Species Profile: Rubus (Genus) – Blackberry

Scientific Name: Rubus (Genus)

Common Name(s): Blackberry







https://commons.wikimedia.org/wiki/File:Ripe,_ripening,_and_green_blackberries.jpg © Ragesoss

Identification: The blackberry is an edible fruit produced by plants in the genus Rubus. Since there are many species in this genus that all hybridize with each other, it is hard to tell species apart. The blackberry plant superficially resembles the raspberry, although it can be easily distinguished by the removal of the fruit. When picking a blackberry off the stem, a part of the stem will often come with the fruit. When picking a raspberry, the stem remains on the plant and leaves a hole on the inside of the raspberry. For a first-year blackberry cane reaches a full length of 3-20 ft. depending on species. The leaves are large with 5-7 leaflets. A two-year-old blackberry cane grows side stems that will flower and have smaller leaves. Stems are covered with short, curved prickles that are extremely sharp. The blackberries appear to be bumpy on the outside and have numerous large seeds. When ripe, they are black, juicy and delicious. Before the blackberries become ripe, they are red, which caused the saying “blackberries are red when they’re green”. The flowers of a blackberry plant have white or pale pink petals, usually 1 inch across.

Range: Species of Rubus are found in Europe, North America and Mexico. Mexico is the primary cultivator of blackberries, especially in the off season for North America and Europe. The blackberry may have up to 700 species within the genus all of which hybridize regularly.

Ecology: The leaves on a blackberry plant are food for several caterpillars and deer. The blackberries are eaten by many mammals including the red fox, badger, black bear and small birds. These animals also help in dispersing the seeds of the blackberry plants. Plants grow rapidly almost anywhere and can thrive even in poor soil.  Flowers bloom in late spring or early summer. In many countries where blackberries are not native; like Australia, Chile and New Zealand, they are considered invasive and a weed.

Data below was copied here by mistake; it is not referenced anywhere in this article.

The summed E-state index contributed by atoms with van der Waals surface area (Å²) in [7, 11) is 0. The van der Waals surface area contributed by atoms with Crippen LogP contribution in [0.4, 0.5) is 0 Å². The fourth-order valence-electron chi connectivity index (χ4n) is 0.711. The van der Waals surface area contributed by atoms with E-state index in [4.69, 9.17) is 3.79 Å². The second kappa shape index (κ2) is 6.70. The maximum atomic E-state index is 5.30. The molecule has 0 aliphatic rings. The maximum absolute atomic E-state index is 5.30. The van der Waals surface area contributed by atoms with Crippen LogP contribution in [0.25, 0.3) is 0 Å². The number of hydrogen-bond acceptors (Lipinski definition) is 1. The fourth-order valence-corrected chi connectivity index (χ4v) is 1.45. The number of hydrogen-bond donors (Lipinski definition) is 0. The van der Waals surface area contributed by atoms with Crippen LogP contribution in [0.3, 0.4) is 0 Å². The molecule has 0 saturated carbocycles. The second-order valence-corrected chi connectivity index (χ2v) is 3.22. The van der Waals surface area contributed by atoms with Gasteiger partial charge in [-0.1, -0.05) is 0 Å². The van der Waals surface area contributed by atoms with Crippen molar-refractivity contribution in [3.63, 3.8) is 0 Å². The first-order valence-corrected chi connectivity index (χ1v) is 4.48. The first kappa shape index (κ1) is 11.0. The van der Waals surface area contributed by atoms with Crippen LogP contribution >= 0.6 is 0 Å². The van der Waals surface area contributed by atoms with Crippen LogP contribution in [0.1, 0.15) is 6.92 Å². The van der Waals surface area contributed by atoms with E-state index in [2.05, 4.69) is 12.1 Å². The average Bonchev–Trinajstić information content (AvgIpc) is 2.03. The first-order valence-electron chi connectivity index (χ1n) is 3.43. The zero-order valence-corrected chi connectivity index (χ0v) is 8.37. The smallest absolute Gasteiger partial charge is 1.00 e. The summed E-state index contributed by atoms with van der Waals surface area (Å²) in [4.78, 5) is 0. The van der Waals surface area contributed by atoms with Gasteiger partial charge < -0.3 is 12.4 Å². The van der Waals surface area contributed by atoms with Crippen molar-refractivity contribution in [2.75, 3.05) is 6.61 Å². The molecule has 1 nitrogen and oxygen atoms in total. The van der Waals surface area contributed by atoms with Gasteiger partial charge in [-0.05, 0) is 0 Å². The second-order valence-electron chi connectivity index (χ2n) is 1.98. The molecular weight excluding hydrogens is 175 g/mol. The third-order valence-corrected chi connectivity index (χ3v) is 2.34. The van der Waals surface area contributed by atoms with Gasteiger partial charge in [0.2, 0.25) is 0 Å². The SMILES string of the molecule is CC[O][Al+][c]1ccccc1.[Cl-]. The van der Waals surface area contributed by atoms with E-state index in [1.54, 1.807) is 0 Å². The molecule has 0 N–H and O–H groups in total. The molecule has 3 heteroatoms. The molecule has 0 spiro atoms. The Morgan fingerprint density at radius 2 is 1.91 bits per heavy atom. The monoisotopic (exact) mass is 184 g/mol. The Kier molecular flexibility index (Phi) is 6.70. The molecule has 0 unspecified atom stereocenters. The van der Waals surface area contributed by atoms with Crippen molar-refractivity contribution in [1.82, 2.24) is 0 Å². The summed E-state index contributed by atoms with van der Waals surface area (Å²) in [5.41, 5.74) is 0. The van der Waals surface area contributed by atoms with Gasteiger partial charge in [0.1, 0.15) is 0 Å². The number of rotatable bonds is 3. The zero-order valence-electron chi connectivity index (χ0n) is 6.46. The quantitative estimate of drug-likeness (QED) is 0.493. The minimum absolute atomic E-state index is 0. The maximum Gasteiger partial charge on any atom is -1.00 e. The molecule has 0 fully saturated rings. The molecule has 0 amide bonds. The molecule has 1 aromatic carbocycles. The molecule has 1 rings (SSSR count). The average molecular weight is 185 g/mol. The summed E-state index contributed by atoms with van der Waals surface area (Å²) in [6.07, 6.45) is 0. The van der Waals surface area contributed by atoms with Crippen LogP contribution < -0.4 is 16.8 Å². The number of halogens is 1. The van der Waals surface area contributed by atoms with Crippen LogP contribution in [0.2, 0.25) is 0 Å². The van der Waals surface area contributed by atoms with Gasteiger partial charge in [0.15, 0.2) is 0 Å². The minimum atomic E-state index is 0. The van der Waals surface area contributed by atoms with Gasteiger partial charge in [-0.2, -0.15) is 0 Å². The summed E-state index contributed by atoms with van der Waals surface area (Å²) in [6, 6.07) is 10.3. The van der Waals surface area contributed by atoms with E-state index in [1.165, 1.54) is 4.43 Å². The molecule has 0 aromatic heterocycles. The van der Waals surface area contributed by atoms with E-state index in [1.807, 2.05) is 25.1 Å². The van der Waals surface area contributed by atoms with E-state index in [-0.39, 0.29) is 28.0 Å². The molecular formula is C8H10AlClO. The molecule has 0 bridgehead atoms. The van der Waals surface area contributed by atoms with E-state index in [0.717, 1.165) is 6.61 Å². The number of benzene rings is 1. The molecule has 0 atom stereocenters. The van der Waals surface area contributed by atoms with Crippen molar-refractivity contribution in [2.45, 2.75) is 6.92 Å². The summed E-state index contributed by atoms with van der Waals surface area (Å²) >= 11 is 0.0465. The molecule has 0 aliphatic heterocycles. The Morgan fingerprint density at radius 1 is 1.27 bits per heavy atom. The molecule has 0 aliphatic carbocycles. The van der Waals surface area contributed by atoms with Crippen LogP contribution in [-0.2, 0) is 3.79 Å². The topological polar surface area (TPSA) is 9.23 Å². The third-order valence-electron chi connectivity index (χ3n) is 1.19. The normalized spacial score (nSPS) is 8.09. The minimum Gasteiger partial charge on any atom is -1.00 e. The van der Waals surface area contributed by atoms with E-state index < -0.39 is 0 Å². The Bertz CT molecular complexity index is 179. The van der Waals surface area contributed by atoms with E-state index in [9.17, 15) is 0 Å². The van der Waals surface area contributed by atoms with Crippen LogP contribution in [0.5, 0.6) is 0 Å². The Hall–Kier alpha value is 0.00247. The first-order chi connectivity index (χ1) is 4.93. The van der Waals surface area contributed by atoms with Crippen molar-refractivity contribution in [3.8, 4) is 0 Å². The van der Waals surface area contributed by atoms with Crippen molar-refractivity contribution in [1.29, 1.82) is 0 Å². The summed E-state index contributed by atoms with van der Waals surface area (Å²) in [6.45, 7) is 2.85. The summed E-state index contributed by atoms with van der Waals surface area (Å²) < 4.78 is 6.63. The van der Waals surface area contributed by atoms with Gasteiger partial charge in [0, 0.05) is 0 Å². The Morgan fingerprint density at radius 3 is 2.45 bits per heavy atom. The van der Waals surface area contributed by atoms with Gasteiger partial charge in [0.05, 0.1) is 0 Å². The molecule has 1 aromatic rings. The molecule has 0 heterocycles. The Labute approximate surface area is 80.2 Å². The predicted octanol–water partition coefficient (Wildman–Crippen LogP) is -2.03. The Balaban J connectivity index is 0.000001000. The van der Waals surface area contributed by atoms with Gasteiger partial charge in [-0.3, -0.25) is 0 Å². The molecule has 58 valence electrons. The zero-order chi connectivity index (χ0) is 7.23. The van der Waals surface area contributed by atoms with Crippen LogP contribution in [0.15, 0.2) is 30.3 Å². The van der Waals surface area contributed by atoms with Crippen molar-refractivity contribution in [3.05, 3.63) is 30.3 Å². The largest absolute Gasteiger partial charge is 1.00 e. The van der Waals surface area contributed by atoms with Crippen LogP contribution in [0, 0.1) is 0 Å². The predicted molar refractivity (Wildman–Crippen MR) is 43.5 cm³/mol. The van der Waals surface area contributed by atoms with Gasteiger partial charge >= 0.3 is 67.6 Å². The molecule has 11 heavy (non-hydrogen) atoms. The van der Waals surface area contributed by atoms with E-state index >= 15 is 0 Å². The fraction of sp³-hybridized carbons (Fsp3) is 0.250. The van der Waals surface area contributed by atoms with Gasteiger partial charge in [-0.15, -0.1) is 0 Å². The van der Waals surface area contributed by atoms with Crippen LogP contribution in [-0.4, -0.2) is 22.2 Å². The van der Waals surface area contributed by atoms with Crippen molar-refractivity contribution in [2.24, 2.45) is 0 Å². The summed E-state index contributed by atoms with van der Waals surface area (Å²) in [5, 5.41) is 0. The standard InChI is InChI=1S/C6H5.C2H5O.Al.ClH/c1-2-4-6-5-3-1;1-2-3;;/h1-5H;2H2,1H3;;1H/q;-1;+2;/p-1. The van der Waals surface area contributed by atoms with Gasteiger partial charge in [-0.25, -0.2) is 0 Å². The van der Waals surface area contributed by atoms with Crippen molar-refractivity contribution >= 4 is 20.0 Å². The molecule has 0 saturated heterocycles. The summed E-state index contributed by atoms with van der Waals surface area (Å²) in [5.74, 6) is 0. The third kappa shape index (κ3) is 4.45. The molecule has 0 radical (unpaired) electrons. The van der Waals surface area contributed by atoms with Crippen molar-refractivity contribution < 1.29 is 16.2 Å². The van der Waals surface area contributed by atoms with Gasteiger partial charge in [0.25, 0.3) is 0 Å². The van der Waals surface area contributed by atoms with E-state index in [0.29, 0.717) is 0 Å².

Blackberries have many uses for all the nutritional benefits they contain including dietary fiber, vitamin C, vitamin K and antioxidants. Some people do not like them because of their abundant and large seeds, although the seeds contain oil rich in omega-3 and 6 fats, as well as other nutrients. Blackberries are popular to eat as-is, or to use in jams, desserts, wine and candy.

Since blackberries are in the same genus as raspberries, they often get the same diseases as well. Anthracnose is a disease causing the berry to ripen irregularly and also slows sap flow. A cure for this disease is the Bordeaux mixture which contains lime, water and copper sulfate. A major nuisance of the blackberry plant is the spotted-wing drosophila Drosophila suzukii, a small fruit fly that lays eggs under the skin of the blackberries. The eggs will eventually hatch and grow in the fruit, causing it to be useless for commercial value. The blackberry aphid, Amphorophora rubi, will eat the berries of both plants.

Special Notes: Here in Bella Vista, blackberries occur along roadsides, power line right of ways, wood lines, and nearly everywhere that doesn’t receive regular mowing. Many Bella Vista residents enjoy foraging for these berries in early summer. When engaging in this activity, use insect repellents to minimize contact with ticks and chiggers.

They make great jellies, pies and cobblers, but the wild form is small and very seedy. Much larger cultivated varieties are available, and many do not have thorns. The newest varieties bare on first year canes giving two distinct crops per year. They are easy to grow and a much tastier and cheaper alternative to buying them at the supermarket.